Job growth decelerated in June, the government reported Friday, as employers struggled to find qualified workers to fill an abundance of job openings.
The Labor Department reported 213,000 new jobs in June, down from 244,000 added in May. Unemployment ticked up to 4 percent after falling to 3.8 percent in May.
Story Continued Below
Nevertheless, the White House, in a statement, described the numbers as the “latest in a string of positive headlines showing that confidence is surging, growth is accelerating and jobs are plentiful in the Trump economy.“
But the tight labor market continued to produce bafflingly weak wage growth, with average hourly earnings up 2.7 percent over the previous year, unchanged from May.
Although government data show there are roughly enough jobs for every person seeking one, experts say businesses are struggling to find qualified applicants.
“That’s the No. 1 issue,” said Dan North, chief economist for Euler Hermes North America. “We’re desperate for labor.”
The labor force participation rate — the share of people actively looking for a job — edged closer to 63 percent in June, still near its lowest level since the 1970s. The 0.2 percentage-point rise mirrored the rise in unemployment, signaling that more people began looking for work in June.
Labor Secretary Alexander Acosta noted in a written statement that “Americans rejoining the workforce represented their largest share of the unemployed since before the recession.“ Unemployment is “increasing for positive reasons as more workers entered the labor force,” Elise Gould, a senior economist at the left-leaning Economic Policy Institute, agreed in a written statement.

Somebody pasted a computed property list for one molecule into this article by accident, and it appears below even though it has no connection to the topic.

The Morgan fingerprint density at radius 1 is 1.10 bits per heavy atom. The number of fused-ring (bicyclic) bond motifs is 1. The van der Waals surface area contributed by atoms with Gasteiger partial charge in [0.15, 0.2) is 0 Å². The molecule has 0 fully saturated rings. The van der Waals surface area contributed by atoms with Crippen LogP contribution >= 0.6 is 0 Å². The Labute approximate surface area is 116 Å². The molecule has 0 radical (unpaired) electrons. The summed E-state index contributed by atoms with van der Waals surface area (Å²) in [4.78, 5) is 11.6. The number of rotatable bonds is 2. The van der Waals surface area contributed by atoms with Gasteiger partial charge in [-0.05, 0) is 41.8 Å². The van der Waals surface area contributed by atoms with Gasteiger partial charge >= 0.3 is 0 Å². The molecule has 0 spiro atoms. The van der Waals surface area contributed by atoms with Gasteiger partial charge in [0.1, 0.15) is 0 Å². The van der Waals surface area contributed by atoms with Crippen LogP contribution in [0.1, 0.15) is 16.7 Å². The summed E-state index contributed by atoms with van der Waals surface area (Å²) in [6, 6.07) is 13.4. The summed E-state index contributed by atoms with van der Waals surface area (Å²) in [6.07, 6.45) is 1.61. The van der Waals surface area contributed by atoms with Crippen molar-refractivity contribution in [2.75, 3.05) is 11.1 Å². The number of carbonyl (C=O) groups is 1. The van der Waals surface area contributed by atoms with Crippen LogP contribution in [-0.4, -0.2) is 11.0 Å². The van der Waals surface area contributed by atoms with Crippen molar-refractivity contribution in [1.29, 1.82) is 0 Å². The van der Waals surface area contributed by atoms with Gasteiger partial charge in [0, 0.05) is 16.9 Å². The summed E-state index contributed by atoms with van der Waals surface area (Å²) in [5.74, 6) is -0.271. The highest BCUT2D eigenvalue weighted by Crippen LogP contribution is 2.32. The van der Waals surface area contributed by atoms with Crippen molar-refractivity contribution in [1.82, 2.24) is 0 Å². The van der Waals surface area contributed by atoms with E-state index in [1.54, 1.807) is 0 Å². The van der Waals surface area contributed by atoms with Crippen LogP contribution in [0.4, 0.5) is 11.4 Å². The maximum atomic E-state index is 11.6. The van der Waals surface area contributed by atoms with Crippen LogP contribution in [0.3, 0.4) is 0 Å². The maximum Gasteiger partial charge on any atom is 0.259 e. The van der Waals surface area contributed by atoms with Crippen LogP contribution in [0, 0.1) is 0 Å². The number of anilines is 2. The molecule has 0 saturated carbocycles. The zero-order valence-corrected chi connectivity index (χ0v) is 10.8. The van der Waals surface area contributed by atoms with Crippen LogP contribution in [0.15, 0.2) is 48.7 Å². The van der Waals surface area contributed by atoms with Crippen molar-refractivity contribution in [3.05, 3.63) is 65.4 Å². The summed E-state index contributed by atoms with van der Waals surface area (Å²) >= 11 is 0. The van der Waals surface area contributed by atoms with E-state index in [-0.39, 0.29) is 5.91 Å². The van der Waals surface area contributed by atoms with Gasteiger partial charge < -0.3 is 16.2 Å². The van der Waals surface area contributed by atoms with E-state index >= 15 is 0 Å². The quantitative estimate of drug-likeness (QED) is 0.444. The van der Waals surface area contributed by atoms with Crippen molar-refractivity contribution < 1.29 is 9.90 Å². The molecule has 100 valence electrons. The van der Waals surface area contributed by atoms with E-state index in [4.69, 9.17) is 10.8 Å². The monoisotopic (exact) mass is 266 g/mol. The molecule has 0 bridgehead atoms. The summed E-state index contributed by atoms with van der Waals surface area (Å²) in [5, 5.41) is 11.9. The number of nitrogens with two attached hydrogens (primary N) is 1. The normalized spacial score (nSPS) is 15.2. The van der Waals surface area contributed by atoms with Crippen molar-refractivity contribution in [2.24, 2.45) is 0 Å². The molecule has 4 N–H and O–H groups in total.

The report came as President Donald Trump was preparing to impose tariffs on $34 billion of Chinese goods, edging toward a full-blown trade war. Business groups worry that Trump’s escalating trade war will pinch growth of the gross domestic product, which the Commerce Department last week calculated at 2 percent for the first quarter, and boost unemployment.
It’s a worry shared by Federal Reserve policymakers, who in a meeting last month said they were “concerned that such uncertainty and risks eventually could have negative effects,” according to minutes released Thursday.
“It’s just a free-floating anxiety about what the hell is going to happen,” said Ian Shepherdson, chief economist at Pantheon Macroeconomics.
House Education and the Workforce Committee Ranking Member Bobby Scott (D-Va.) blamed the GOP tax cut, in part, for stagnant wage growth.
“The mirage of one-time bonuses has given way to the realization that many workers are still not getting a fair return on their work,” Scott said in a statement. “Rather than pursuing another failed experiment in trickle-down economics, we should be setting policies that are proven to improve the quality of life for workers and their families.“
Economists had been expecting job growth to slow down after months of strong gains as the economy neared full employment, and although it did, the June numbers still exceeded economists’ expectations. Job growth may continue to decelerate before November midterms elections, but many economists expect wage growth to become more brisk before the end of 2018.
“Wage growth is slowly but steadily accelerating,” said Mark Zandi, chief economist at Moody’s Analytics.